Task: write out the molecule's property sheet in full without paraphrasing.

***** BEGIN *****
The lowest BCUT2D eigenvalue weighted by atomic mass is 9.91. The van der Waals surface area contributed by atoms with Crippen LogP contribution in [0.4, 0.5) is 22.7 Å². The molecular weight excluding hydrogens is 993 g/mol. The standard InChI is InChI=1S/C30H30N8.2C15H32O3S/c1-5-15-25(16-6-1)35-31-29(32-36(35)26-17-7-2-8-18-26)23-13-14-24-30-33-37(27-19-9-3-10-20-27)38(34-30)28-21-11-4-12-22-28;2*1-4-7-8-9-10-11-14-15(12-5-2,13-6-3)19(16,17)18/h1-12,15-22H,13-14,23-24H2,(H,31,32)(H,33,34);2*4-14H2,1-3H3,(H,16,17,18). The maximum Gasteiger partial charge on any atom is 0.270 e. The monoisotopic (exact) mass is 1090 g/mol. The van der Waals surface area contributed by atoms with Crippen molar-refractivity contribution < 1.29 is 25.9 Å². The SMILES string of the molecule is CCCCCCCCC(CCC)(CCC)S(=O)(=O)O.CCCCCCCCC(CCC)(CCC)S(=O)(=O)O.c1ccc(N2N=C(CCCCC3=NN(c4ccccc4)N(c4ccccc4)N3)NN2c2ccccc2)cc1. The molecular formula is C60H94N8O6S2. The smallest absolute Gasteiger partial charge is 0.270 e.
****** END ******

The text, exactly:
The lowest BCUT2D eigenvalue weighted by atomic mass is 9.91. The van der Waals surface area contributed by atoms with Crippen LogP contribution in [0.4, 0.5) is 22.7 Å². The molecular weight excluding hydrogens is 993 g/mol. The standard InChI is InChI=1S/C30H30N8.2C15H32O3S/c1-5-15-25(16-6-1)35-31-29(32-36(35)26-17-7-2-8-18-26)23-13-14-24-30-33-37(27-19-9-3-10-20-27)38(34-30)28-21-11-4-12-22-28;2*1-4-7-8-9-10-11-14-15(12-5-2,13-6-3)19(16,17)18/h1-12,15-22H,13-14,23-24H2,(H,31,32)(H,33,34);2*4-14H2,1-3H3,(H,16,17,18). The maximum Gasteiger partial charge on any atom is 0.270 e. The monoisotopic (exact) mass is 1090 g/mol. The van der Waals surface area contributed by atoms with Crippen molar-refractivity contribution < 1.29 is 25.9 Å². The SMILES string of the molecule is CCCCCCCCC(CCC)(CCC)S(=O)(=O)O.CCCCCCCCC(CCC)(CCC)S(=O)(=O)O.c1ccc(N2N=C(CCCCC3=NN(c4ccccc4)N(c4ccccc4)N3)NN2c2ccccc2)cc1. The molecular formula is C60H94N8O6S2. The smallest absolute Gasteiger partial charge is 0.270 e.